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Big thinker: Demis Hassabis to lead AI research at Google in the future


Samuel de Roman / Getty Images

Presumably, few people in the world are better able to assess the opportunities and risks of artificial intelligence (AI) than Demosthenes Hassabis (46). The CEO of Google's DeepMind is one of the absolute pioneers, he strives for the ultimate AI – and yet warns of uncontrollable dangers. At the end of May, he signed the call for global regulation of their technology with other greats such as OpenAI boss Sam Altman (38) – to curb the "risk of extinction" of humanity by AI or nuclear war.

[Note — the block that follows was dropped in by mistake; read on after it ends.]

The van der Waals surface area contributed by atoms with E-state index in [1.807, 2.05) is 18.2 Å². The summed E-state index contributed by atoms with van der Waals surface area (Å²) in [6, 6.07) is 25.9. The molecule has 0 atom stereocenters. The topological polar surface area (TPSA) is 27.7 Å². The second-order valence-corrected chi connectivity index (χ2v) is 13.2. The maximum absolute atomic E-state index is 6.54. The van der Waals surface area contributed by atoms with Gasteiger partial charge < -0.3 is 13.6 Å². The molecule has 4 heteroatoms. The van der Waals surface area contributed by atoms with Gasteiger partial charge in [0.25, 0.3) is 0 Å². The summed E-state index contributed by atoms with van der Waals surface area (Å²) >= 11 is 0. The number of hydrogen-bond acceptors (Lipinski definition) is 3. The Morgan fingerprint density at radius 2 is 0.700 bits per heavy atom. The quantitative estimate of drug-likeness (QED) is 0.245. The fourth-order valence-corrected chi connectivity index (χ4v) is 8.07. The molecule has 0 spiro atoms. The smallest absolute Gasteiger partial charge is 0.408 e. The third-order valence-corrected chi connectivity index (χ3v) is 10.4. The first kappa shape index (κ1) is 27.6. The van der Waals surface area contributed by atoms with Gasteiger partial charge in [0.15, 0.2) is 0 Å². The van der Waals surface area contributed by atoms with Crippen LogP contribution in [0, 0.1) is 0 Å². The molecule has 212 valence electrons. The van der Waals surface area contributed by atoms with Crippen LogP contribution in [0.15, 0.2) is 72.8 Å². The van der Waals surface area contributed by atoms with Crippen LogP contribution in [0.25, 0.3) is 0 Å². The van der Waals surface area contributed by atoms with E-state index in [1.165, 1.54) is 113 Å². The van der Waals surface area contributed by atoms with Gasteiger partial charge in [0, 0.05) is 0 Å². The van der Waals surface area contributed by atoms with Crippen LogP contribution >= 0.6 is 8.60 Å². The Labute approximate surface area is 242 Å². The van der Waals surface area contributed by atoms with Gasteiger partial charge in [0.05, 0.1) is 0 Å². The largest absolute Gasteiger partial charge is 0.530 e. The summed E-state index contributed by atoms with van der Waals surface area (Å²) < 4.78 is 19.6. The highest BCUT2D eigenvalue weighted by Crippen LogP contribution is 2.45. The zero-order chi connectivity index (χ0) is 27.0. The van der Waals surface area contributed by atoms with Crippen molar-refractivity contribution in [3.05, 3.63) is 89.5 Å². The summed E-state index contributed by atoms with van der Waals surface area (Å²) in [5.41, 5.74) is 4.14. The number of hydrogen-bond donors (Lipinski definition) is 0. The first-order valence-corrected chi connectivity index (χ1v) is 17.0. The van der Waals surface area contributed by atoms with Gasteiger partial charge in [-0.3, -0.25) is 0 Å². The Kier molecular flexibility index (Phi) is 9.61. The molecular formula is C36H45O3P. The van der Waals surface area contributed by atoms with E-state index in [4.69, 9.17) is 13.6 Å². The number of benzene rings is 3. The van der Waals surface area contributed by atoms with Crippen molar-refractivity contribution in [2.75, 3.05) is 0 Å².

Hassabis, founder of Deep Mind, is one of the leading minds of the scene, the mastermind behind some of the most spectacular successes in technology. In 2016, his AI AlphaGo defeated Lee Sedol, the world's best player in the complex board game Go – the moment is considered a milestone. With his AI Alphafold, which is able to predict the 3D structure of protein molecules, he received the "Breakthrough Prize" in the natural sciences category. His invention caused enthusiasm among physicians: The deeper understanding of proteins makes it easier to understand diseases such as Alzheimer's and accelerates the development of drugs.